Overview: Anybody can be a bully, even those bullied themselves. Look out for aggressive behavior, justification of bad behavior on the part of others, trouble at school, and intolerance for those who are different as signs of bullying.
Anyone Can Be A Bully
If you turn the bullying statistics on their head, it’s clear that there are a lot of bullies out there. UNICEF found that one in three kids surveyed reported being bullied, and it can’t just be one person doing the bullying.
Part of this is that bullying is a matter of empathy and perspective, or a lack thereof, as this video shows:
Worse, research is beginning to indicate that bullying can convey social status within a group when targeted at somebody outside the group. Similarly, the anonymity conveyed by online settings can make misbehavior feel consequence-free, especially if the victim just logs off instead of communicating their feelings or fighting back.
And, as screen use and the internet become more and more common in our lives, kids have more opportunities to be exposed to bullies and to bully others.
Signs Of Bullying
Generally, there are a few reliable “real-world” signs that a child or teen is being a bully:
- Aggressive or abusive behavior towards friends and siblings, including verbal abuse and insults
- Aggressive or hostile behavior among their friends
- Difficulty in school, especially reports of behavioral issues or discipline concerns
- Struggles to control their temper, including outbursts and expressions of anger
- Expressions of intolerance or dislike for other kids for being “different” in some way
There’s also evidence that a lack of sleep and imitation of parental behavior may be a factor as well. That said, remember that even if outside factors are involved, bullying is a choice. Kids don’t have to make others feel bad or act in ways that hurt others. Even if they regret those choices later, that won’t matter if their actions come back to haunt them.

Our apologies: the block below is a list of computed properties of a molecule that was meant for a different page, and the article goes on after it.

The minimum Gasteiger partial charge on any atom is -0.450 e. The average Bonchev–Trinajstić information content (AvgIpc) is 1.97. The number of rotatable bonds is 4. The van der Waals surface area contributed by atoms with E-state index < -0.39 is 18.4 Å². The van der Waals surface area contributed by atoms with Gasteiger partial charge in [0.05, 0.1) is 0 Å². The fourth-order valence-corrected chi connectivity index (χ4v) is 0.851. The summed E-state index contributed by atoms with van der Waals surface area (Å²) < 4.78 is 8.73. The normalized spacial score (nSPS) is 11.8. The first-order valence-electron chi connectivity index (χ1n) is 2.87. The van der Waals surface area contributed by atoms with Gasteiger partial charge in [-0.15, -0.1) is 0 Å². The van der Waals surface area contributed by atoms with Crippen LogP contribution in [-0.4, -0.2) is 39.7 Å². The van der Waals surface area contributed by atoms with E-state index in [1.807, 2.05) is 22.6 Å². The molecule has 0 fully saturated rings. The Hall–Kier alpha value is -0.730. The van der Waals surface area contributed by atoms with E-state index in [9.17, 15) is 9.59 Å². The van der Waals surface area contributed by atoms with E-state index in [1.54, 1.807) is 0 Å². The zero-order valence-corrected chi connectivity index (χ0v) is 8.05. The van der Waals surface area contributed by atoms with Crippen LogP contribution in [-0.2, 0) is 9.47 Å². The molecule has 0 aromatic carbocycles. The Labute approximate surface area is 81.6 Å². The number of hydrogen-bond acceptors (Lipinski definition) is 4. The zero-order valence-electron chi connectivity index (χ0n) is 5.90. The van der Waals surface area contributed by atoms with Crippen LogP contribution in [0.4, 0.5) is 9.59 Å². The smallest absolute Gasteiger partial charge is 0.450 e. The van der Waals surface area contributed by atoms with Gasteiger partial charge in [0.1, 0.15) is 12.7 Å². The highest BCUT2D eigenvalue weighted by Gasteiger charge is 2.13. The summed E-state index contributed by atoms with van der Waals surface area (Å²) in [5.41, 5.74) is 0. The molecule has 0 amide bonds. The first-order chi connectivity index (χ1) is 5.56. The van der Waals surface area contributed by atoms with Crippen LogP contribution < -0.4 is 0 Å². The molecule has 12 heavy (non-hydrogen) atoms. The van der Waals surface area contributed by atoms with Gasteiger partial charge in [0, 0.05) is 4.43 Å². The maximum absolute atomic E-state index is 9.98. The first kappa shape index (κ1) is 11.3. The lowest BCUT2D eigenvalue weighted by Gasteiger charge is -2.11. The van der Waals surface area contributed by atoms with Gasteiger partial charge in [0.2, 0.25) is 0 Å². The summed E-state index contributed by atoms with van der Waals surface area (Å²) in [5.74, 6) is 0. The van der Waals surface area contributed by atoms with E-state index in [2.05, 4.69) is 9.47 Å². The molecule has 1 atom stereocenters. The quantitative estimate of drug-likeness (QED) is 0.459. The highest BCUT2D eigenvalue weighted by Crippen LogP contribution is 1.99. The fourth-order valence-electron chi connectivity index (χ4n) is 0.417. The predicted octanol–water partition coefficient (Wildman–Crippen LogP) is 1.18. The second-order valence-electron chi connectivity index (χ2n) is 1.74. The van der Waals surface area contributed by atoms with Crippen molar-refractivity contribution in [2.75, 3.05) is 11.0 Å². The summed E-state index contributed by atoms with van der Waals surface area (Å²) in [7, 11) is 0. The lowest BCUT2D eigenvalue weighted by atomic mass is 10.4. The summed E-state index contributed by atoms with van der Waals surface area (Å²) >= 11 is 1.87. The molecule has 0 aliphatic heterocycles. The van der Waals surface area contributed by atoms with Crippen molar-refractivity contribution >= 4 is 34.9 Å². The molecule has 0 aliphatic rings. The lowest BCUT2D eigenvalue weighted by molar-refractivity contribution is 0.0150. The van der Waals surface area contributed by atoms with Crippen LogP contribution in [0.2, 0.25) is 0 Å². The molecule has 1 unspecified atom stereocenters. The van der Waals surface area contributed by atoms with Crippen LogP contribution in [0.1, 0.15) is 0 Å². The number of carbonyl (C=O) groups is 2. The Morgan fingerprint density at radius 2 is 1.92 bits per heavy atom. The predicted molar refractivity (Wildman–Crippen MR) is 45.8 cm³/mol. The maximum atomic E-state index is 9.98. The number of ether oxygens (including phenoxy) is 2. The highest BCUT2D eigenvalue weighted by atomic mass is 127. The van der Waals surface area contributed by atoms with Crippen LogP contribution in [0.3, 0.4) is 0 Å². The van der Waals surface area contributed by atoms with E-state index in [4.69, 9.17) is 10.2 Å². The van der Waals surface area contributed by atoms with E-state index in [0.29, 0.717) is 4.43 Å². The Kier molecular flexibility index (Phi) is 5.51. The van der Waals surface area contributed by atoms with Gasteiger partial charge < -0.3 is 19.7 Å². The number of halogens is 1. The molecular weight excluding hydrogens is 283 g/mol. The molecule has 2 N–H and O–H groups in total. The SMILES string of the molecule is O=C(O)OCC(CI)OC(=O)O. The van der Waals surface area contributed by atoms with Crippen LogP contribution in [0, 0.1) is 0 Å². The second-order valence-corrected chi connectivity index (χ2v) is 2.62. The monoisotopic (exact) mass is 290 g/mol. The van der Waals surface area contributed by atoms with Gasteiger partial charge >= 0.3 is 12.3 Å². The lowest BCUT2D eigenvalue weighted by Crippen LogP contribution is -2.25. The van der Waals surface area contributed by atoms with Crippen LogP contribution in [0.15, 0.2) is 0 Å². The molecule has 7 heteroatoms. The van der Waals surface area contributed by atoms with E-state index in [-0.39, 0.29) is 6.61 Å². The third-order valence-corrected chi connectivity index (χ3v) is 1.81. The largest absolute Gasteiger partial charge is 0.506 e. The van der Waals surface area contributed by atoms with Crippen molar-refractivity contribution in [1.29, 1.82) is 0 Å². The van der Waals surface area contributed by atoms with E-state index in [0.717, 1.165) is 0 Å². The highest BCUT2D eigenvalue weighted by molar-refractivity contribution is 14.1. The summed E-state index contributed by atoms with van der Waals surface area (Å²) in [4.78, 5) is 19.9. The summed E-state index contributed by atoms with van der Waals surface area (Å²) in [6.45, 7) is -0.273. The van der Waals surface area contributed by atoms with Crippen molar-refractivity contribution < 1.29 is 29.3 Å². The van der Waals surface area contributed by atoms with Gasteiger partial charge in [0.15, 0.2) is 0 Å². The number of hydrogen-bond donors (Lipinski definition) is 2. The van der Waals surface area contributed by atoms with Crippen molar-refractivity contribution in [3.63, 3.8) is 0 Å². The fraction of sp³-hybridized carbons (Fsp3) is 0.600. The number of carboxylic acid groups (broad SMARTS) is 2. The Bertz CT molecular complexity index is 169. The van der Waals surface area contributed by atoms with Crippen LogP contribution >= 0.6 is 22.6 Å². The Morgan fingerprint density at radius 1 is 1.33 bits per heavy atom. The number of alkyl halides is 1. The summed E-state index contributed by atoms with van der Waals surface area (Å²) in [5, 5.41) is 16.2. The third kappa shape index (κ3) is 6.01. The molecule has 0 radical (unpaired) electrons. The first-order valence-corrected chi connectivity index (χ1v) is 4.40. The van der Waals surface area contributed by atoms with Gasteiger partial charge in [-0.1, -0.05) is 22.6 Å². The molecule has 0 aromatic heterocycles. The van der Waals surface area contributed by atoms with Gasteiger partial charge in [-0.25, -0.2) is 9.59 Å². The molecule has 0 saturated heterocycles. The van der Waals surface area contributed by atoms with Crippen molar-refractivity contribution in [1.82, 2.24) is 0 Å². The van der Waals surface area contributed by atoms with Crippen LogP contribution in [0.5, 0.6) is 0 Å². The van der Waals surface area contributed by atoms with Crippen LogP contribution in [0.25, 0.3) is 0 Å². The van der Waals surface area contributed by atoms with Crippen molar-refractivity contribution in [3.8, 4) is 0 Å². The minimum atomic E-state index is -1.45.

Create clear rules about behavior online. Make a contract for the whole family that everyone should follow, including how to act online.
Use parental control software. Kids should only be online so much of the day in the first place, so restricting where they go online, and when they do it, should be part of the rules of having a screen.
Discuss misbehavior you witness. Even if your kids are losing their temper at a video game or a TV show instead of a person, sitting them down and discussing how to better manage frustration and temper will only be a good thing.
Talk regularly about what they’re doing online. Ask kids what they’re doing, who they’re hanging out with, and what’s happening.
Consider your own approaches. Kids learn most from parents, but they don’t have the tools to sort out when and why you’re losing your temper. If kids ask you why you’re angry in traffic, have an honest discussion about your feelings and frustrations, and make it clear that it’s a slip, not a strategy.
Nipping bullying — online or in-person — in the bud is good for both your children and those who might be pushed around. Screen Time parental control software can help. To learn more, sign up!